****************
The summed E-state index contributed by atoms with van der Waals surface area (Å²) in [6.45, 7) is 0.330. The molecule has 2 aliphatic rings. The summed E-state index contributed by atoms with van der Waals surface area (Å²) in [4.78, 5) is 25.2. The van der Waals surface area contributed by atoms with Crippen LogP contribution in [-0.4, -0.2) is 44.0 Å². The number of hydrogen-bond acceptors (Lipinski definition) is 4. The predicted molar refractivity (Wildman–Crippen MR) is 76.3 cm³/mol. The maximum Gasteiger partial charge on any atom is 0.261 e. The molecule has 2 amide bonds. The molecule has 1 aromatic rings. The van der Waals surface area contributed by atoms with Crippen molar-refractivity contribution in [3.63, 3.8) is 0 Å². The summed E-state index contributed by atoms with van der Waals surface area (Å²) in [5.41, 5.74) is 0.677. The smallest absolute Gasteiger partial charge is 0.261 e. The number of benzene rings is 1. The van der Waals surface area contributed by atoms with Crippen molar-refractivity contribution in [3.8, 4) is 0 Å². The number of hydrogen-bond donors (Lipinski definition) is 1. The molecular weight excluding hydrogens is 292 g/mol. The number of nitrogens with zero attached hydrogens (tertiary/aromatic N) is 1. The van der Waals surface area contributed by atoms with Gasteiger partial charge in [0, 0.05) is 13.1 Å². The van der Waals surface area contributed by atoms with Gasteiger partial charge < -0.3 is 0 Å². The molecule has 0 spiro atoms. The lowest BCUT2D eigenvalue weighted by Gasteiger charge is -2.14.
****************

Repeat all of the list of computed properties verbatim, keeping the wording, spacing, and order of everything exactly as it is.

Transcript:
The summed E-state index contributed by atoms with van der Waals surface area (Å²) in [6.45, 7) is 0.330. The molecule has 2 aliphatic rings. The summed E-state index contributed by atoms with van der Waals surface area (Å²) in [4.78, 5) is 25.2. The van der Waals surface area contributed by atoms with Crippen LogP contribution in [-0.4, -0.2) is 44.0 Å². The number of hydrogen-bond acceptors (Lipinski definition) is 4. The predicted molar refractivity (Wildman–Crippen MR) is 76.3 cm³/mol. The maximum Gasteiger partial charge on any atom is 0.261 e. The molecule has 2 amide bonds. The molecule has 1 aromatic rings. The van der Waals surface area contributed by atoms with Crippen molar-refractivity contribution in [3.63, 3.8) is 0 Å². The summed E-state index contributed by atoms with van der Waals surface area (Å²) in [5.41, 5.74) is 0.677. The smallest absolute Gasteiger partial charge is 0.261 e. The number of benzene rings is 1. The van der Waals surface area contributed by atoms with Crippen molar-refractivity contribution in [3.8, 4) is 0 Å². The number of hydrogen-bond donors (Lipinski definition) is 1. The molecular weight excluding hydrogens is 292 g/mol. The number of nitrogens with zero attached hydrogens (tertiary/aromatic N) is 1. The van der Waals surface area contributed by atoms with Gasteiger partial charge in [0, 0.05) is 13.1 Å². The van der Waals surface area contributed by atoms with Gasteiger partial charge < -0.3 is 0 Å². The molecule has 0 spiro atoms. The lowest BCUT2D eigenvalue weighted by Gasteiger charge is -2.14.